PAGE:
Islands in the Sun
By Wendee Holtcamp
Anyone who has relaxed under an oak tree on a hot summer day understands the cooling effect of vegetation. Trees do more than provide shade; they literally cool the air through the process of evapotranspiration. According to the U.S. Department of Agriculture, a single tree equals the cooling effect of 10 air conditioners running 20 hours a day.
But when a region's natural vegetation gets replaced with urban expanses of heat-radiating roadway, parking lots and rooftops, cities become concrete islands measuring 5 to 10 degrees hotter than the surrounding countryside. Scientists call them urban heat islands, and they can be killers. As climate warms, scientists expect more heat waves. Those in cities will suffer the effects even more than the rest.
“We have found most large cities of the U.S. to be warming at more than twice the rate of the planet as a whole,” says Georgia Institute of Technology city and regional planning expert Brian Stone, who has studied heat islands for more than a decade.
During the 1990s, Stone and other scientists studied the heat island effect in megacities such as Los Angeles, Houston and Atlanta – mainly because higher temperatures increase smog formation. But then interest in heat islands waned.
“With so much emphasis on global climate change, many atmospheric scientists have focused on the impacts of increasing concentrations of greenhouse gases, while neglecting smaller-scale issues such as urban heat islands,” says University of Minnesota climate scientist Peter Snyder, who recently received an Institute on the Environment Discovery Grant to study 100 of the world’s biggest “Islands in the Sun” along with colleague Tracy Twine. Snyder and Twine are faculty in the College of Food, Agricultural and Natural Resource Sciences’ Department of Soil, Water and Climate.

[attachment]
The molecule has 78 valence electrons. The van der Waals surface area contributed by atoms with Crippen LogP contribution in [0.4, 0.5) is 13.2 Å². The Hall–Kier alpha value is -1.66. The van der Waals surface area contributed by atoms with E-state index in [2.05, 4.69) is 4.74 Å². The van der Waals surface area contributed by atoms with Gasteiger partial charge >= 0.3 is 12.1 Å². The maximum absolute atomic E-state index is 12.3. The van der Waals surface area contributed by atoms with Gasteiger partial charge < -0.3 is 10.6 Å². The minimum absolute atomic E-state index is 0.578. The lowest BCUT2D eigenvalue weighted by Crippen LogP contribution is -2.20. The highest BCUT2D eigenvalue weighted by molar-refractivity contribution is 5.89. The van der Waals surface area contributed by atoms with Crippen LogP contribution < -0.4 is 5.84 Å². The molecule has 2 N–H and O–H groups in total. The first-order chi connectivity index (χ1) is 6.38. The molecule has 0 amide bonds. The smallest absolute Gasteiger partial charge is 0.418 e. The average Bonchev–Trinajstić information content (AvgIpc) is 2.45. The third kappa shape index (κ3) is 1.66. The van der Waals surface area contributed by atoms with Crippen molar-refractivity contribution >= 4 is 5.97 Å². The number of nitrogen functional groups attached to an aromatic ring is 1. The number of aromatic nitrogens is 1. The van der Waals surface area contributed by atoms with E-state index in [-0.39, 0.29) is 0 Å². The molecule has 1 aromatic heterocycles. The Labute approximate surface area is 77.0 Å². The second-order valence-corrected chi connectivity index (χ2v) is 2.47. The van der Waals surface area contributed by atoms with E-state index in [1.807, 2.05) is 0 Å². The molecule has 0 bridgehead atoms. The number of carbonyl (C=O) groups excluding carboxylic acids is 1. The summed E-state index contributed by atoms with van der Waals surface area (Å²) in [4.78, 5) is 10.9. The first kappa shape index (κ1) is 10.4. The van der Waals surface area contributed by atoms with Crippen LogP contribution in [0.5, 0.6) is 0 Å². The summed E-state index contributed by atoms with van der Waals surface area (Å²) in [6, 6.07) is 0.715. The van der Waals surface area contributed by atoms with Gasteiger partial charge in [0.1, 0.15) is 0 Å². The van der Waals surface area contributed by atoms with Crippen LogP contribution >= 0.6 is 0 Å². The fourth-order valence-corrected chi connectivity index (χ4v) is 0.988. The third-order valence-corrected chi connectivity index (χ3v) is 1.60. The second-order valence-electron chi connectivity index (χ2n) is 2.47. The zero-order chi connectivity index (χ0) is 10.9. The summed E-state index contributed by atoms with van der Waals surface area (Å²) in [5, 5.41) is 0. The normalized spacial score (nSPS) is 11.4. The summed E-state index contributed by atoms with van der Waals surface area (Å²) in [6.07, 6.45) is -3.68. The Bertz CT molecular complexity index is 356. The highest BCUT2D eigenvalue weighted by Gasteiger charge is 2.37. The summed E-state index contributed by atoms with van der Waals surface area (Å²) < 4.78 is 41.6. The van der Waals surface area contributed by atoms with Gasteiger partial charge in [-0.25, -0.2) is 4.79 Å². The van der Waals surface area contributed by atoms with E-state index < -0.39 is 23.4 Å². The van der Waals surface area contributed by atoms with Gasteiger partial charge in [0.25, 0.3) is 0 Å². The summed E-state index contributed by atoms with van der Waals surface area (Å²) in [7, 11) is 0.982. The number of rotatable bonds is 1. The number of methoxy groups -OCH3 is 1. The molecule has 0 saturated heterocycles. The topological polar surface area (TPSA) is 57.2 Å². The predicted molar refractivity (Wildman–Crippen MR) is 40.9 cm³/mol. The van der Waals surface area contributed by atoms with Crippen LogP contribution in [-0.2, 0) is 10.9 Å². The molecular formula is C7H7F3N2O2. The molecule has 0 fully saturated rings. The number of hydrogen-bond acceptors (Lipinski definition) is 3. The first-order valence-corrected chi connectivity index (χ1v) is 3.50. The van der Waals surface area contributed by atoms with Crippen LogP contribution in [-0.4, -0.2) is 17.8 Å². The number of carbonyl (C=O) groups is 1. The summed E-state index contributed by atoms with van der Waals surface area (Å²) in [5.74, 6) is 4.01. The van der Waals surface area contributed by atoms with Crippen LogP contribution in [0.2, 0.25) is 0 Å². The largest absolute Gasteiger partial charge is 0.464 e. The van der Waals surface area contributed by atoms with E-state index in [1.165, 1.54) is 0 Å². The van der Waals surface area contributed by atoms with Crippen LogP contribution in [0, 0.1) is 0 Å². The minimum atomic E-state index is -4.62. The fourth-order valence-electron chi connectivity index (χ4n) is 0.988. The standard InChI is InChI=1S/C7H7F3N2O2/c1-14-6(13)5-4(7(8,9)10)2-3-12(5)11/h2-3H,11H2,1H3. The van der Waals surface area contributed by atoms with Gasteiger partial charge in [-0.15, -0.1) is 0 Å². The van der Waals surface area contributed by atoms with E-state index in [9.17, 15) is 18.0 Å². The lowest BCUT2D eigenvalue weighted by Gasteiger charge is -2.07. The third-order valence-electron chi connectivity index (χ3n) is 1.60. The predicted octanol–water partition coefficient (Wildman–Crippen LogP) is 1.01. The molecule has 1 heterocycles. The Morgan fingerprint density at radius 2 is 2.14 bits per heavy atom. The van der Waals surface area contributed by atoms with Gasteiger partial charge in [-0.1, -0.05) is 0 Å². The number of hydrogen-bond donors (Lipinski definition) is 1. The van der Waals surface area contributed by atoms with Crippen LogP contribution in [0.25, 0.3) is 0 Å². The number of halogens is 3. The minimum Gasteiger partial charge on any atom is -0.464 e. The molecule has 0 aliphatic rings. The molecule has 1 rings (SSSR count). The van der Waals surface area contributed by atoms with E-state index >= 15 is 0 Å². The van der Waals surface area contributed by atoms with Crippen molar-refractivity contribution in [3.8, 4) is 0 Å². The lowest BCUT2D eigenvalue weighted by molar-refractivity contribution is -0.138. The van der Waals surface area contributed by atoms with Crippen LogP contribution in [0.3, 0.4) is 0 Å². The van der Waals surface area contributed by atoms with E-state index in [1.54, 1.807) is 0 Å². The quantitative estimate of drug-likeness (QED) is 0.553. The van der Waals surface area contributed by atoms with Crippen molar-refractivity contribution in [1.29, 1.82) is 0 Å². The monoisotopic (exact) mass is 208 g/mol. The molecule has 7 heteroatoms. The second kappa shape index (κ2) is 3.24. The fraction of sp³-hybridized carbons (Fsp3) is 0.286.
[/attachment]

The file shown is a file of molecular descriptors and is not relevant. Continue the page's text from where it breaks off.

In the first heat island study of this scale, Snyder and Twine will explore what human and natural factors contribute to each city’s heat island, as well as what each city may be doing to mitigate it. Besides vegetation, the color and reflectivity of surfaces affect urban temperature. Dark colors absorb the sun’s energy and release it into the air as heat, while white or light colors reflect solar radiation, keeping a city cooler.
“The key is to determine what manageable things cities are doing to reduce their temperature footprint, and then investigate the feasibility of applying them to cities in the U.S.,” says Snyder. Using a computer model, the researchers will toy with various “what if” scenarios to determine how they alter local, regional and global climate. “By discovering what factors most influence urban heat islands, citizens and politicians can make informed decisions that will cool their cities – whether that means planting more trees, changing up landscaping, or offering economic incentives for reflective white or vegetated rooftops.”
Award-winning freelance writer and photographer WENDEE HOLTCAMP has published in magazines such as Scientific American, National Wildlife, Nature, Smithsonian and Texas Parks & Wildlife.
Urban Heat Islands
The tendency of pavement and rooftops to soak up sunlight and radiate it back into the atmosphere means big cities are warming faster than the rest of the planet. Hear University of Minnesota climate scientists Peter Snyder and Tracy Twine talk about their research aimed at reducing the adverse impacts of the urban heat island effect.
Heat Waves. This hypothetical graph shows how daytime and nighttime temperature vary in the vicinity of a large city. Notice how daytime temperature is higher over heat-reflecting buildings and lower over a water body, which acts as a heat sink. Illustration courtesy of U.S. Environmental Protection Agency Heat Island Reduction Program.
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Last modified on January 23, 2012